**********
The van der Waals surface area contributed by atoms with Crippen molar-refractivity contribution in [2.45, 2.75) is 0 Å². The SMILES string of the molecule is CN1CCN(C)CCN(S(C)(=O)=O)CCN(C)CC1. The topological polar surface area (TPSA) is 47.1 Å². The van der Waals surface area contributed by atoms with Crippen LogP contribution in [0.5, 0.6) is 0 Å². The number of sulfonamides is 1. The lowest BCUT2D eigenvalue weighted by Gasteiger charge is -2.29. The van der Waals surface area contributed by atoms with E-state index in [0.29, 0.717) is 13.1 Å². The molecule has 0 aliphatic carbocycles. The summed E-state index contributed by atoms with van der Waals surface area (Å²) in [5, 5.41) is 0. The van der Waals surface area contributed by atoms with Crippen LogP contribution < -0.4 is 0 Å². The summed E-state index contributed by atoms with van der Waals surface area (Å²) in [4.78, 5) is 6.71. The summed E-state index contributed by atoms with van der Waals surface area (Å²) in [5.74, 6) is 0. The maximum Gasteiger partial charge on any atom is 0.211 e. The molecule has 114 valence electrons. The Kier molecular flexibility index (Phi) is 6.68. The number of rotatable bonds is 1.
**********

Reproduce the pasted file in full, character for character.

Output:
The van der Waals surface area contributed by atoms with Crippen molar-refractivity contribution in [2.45, 2.75) is 0 Å². The SMILES string of the molecule is CN1CCN(C)CCN(S(C)(=O)=O)CCN(C)CC1. The topological polar surface area (TPSA) is 47.1 Å². The van der Waals surface area contributed by atoms with Crippen LogP contribution in [0.5, 0.6) is 0 Å². The number of sulfonamides is 1. The lowest BCUT2D eigenvalue weighted by Gasteiger charge is -2.29. The van der Waals surface area contributed by atoms with E-state index in [0.29, 0.717) is 13.1 Å². The molecule has 0 aliphatic carbocycles. The summed E-state index contributed by atoms with van der Waals surface area (Å²) in [5, 5.41) is 0. The van der Waals surface area contributed by atoms with Crippen LogP contribution < -0.4 is 0 Å². The summed E-state index contributed by atoms with van der Waals surface area (Å²) in [4.78, 5) is 6.71. The summed E-state index contributed by atoms with van der Waals surface area (Å²) in [5.74, 6) is 0. The maximum Gasteiger partial charge on any atom is 0.211 e. The molecule has 114 valence electrons. The Kier molecular flexibility index (Phi) is 6.68. The number of rotatable bonds is 1.